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Food Dehydrator

Find out all about food dehydrators and their use to preserve food

Food Dehydrator

preserving | fruits

Food dehydrator - for preservation of fruits, vegetables, and meat

A food dehydrator is a device which quickly reduces the water content of foods placed within it in order to help to preserve them. Bacteria live and grow in the moisture contained within foods, so by removing as much of that moisture as possible, bacteria are slow to spoil the food and it is preserved for an extended period of time. Also, dried fruit make a particularly delicious and energy-packed healthy snack.

How does a Food Dehydrator Work

A typical food dehydrator is very simple - just a heating element which is thermostatically controller, an electric fan, a series of stacked trays with air vents cut into them, and a lid with air vents. Food to be preserved is sliced and put onto the trays, and the dehydrator is closed up.

Food dehydrator filled with dried fruit

When turned on, the heating element warms up the food which causes the moisture it contains to be released into the air inside the dehydrator. The fan pushes this warm moist air up through the ventilated trays and out through the lid getting rid of it. After a few hours, the contents of the dehydrator can have a water content as low as 10-20% compared to a natural water content of well over 80-90% in the case of fruits and vegetables, and 50% even in meats and fish.

A food dehydrator does not cook the food. If it gets too hot, the food just gets hard and not nice to eat. Therefore, the temperature of the air inside a good dehydrator never exceeds around 55 degrees Celcius for fruit and vegetable preserving, and just under 70 degrees Celcius for meat preserving (a higher temperature necessitated because of the dangerous pathogens contained in much raw meat).

Using a Food Dehydrator

Using a food dehydrator is very simple, however, there are a few things worth remembering:

When drying fruits which discolour - for example, apples and pears - after washing and slicing the fruit, dip the slices quickly into a bowl of lemon juice so that they do not turn brown when drying.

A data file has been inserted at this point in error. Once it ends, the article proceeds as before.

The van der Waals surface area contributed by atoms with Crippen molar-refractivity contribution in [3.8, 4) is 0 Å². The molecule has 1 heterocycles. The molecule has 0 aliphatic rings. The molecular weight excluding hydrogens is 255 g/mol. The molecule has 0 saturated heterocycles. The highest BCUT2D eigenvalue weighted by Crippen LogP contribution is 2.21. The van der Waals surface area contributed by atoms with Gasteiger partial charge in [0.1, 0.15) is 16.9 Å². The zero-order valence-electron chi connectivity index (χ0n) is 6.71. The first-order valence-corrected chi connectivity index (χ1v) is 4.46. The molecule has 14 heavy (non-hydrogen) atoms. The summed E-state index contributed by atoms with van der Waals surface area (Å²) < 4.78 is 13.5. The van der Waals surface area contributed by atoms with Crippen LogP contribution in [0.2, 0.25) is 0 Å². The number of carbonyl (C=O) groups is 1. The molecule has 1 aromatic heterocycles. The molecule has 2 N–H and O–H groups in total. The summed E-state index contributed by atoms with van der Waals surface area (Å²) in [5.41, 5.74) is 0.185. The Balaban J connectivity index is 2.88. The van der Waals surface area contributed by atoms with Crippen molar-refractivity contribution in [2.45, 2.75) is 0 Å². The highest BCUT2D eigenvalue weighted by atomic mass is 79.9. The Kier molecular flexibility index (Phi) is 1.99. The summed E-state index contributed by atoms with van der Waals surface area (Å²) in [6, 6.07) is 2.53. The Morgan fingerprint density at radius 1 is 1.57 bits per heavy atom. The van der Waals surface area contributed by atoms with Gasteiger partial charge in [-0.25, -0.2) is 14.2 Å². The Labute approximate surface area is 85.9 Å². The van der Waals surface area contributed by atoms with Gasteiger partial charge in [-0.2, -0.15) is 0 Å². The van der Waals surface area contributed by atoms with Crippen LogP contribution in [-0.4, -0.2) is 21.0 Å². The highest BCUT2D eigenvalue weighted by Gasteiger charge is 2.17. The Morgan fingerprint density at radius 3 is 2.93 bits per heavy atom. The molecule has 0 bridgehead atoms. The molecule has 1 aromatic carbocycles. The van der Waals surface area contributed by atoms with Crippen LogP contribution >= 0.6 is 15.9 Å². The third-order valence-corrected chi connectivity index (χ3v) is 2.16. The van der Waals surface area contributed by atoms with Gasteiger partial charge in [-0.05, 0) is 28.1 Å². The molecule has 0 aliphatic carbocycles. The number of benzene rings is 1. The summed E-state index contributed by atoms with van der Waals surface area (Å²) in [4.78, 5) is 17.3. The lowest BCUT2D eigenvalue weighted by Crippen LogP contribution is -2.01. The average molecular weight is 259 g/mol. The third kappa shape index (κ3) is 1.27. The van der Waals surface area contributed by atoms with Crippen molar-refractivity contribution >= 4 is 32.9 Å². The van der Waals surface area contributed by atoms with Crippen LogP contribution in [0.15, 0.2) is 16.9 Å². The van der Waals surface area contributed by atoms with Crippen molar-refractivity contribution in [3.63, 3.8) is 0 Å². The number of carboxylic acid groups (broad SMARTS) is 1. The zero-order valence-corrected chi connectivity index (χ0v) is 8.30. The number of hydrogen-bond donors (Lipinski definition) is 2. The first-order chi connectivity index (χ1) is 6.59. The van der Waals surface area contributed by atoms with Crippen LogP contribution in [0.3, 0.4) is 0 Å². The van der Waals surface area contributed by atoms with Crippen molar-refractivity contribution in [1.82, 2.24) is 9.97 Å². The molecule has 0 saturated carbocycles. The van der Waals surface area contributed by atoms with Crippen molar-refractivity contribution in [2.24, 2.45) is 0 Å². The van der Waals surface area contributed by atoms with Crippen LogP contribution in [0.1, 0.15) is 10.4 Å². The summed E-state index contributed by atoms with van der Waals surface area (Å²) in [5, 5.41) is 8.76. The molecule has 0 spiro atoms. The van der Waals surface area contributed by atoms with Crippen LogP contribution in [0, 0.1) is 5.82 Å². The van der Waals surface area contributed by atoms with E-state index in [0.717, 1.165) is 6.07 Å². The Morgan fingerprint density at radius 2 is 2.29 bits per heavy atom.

If you are going to dry vegetables, then blanch them for a few minutes before slicing so that they will retain their colour.

Do not use old or over-ripe fruit or vegetables. Always try to get the freshest most recently harvested produce for the best end results.

Do not dry different produce at the same time which do not go naturally together. For example, it is fine to dry tomatoes and basil at the same time since basil flavoured tomatoes and tomato flavoured basil are delicious, but drying oregano and pears at the same time is unlikely to be such a success.

The dried food which you intend to use soon can just be placed into air tight freezer bags and stored in the fridge or in another cool, dark place. If you want to store the dried food for a very long time, then you’ll want to make sure that it is thoroughly and evenly dried. To do this, put it into a large jar and seal it up. Every day or so for one week, give the contents of the jar a good shake up. If condensation starts to build up on the inside of the jar then put the food back into the dehydrator as the food is still not dry enough to preserve for a long time. When you know everything is nice and dry, store it in freezer bags or air-tight jars somewhere dark and cool.

Buy a Food Dehydrator

Drying fruits with a food dehydrator

Electric food dehydrators range in price from around £40 to over £100 for the best units fitted with more than 10 wide trays, timers, and temperature adjustment, etc. Click here to view the latest food dehydrator special offers.

Scraps of fruit dried in a solar powered dehydrator

A fun alternative is to build your own solar powered, food preserver. Click here for free plans, photographs, and instructions for building your own solar powered food dehydrator.

Article Published: 19:38, 25th Nov 2010

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